Below are excerpts of the interview I did with Odor in July of 2012, through the translation of 2012 Crawdads assistant coach Humberto Miranda.
What was it like to grow up in Maracaibo?
Odor: When I was little, I started playing baseball when I was two years old. I would go to class and practice when I was growing up and hanging out with friends.
Was your uncle instrumental in getting you started in baseball?
Odor; Not just him, but my dad was instrumental in getting me started in the game.
What was your first memory in organized baseball?
Odor: When I was 10, I was playing in a tournament, my uncle came to see me, and I hit a home run that particular day. I was so happy about it.
When did you start thinking seriously about playing pro baseball?
Odor: About 12 or 13-years-old.
How did you get started in that direction?
Odor: My dad was a big part of him keeping me on the right path – practicing every day, putting me in tournaments or leagues with teams that were older than me. I also represented Venezuela a couple of times and that helped me out with pressure and situations with fans and all that.
Did you travel to other countries to play?
Odor: Guatelemala, Dominican, Mexico, Cuba, Taiwan
What was Taiwan like?
Odor: It was great because I saw things that I never saw before. It was a great experience learning that culture.
How did you and the Rangers get together?
Odor: The Rangers had been following me a lot. Before I signed, they went to Taiwan to see me play. They saw me play in Maracaibo, where I’m from and I even flew over to the states to have a try out.
What’s it like to go from Venezuela to Spokane at 17?
Odor: I felt really fortunate to go to that league so young, even though I didn’t play rookie ball. I felt fortunate that all the work paid off. All the work that I did with my uncle and my parents, it paid off. I give my 100% every day to make my goal.
What was the biggest thing that your dad and your uncle did to help you growing up?
Odor: They always talked a lot about baseball. They talked to me about how to deal with pressure or failure and also when you have good games, how to handle it and how to play the game overall.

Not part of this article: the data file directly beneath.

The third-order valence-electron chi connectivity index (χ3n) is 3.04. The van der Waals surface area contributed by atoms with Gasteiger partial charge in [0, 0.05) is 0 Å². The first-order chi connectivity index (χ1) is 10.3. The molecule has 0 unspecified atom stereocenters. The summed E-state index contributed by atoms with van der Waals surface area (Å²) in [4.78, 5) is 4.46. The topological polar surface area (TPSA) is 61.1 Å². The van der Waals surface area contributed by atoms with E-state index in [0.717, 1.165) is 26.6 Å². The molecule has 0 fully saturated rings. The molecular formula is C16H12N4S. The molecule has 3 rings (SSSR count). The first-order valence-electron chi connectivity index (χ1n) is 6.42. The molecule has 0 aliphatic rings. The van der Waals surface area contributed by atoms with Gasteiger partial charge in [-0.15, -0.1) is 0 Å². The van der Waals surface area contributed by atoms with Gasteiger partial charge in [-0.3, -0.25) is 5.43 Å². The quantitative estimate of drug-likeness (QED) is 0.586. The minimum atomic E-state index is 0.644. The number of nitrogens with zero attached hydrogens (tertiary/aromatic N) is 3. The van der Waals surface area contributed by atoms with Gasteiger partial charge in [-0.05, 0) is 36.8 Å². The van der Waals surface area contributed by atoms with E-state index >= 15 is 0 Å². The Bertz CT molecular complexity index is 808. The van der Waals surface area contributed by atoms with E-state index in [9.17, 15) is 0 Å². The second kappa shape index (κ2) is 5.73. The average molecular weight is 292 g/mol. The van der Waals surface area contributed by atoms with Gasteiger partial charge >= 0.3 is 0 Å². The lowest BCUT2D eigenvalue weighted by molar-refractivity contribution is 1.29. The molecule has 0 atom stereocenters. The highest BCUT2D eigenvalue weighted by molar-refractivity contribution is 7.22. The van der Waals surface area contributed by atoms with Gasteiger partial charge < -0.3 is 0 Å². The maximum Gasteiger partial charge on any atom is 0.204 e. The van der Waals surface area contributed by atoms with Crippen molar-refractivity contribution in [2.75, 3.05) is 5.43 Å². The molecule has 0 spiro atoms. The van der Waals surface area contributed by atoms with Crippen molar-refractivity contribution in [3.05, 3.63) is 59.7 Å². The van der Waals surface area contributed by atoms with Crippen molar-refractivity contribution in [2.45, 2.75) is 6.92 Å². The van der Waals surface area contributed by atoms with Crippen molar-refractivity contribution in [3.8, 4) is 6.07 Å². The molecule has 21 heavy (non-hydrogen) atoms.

What did they teach you about dealing with pressure?
Odor: They always told me to respect the game, whether you do good or bad. If it goes bad, I’m working at it. It’s part of the game.
What was the hardest thing about going to Spokane?
Odor: Nothing about baseball, but learning English was a big factor. But I’ve been able to pick it up.
What’s it like being 17 and living on your own?
Odor: It wasn’t that hard, because when I was little, I traveled a lot. I always got used to being by myself away from my family and home. So, it wasn’t that hard to adapt to it.
Are you surprised at how quick you are moving up? Does anything surprise you yet?
Is this an easy game for you?
Odor: I don’t feel surprised. The game is not easy, but I work hard enough to slow it down. I was happy to come over here. I do just do my best and it’s showing up.
What are you working on for the rest of the year?
Odor: Just keeping the focus day in and day out and just to improve in every area that I can. Now, it’s not physical, it’s more mental. I have to talk care of my mental routine to bring it every day. It doesn’t matter if I have 60%, 40% or 20% of me. That day, I’m going to give my 100% of what I have that day.
What did your family teach you about failure?
Odor: Failure is part of the game, so I’m going to keep my routine going and work harder. It’s part of the game. If you 70%, you’re still successful in this game. I don’t see it as failure; I see it as a learning experience.
What is the biggest thing you have to work on between now and the big leagues?
Odor: Keep focusing day in and day out. That’s the biggest difference between a major leaguer and a being in the minor leagues. Keep working on my defense, turning double plays. I’ve been working hard and I’m getting better. My hitting is going to come along, because I’ve always hit. Just bring it every day.
How soon do you want to get to the big leagues?
Odor: My goal is to get to the big leagues by 21 or 22-years old.
What sticks out about Odor compared to the other middle infielders (at the time, the Rangers system had middle infielder prospects Leury Garcia, Hanser Alberto, Jurickson Profar, Odubel Herrera and Luis Sardinas?
Odor: I think the big difference between them and me is I play the game every day. No matter what the score is, no matter the situation, I play the game hard. They’re good players, and I’m taking nothing away from them, but they’re them and I’m me.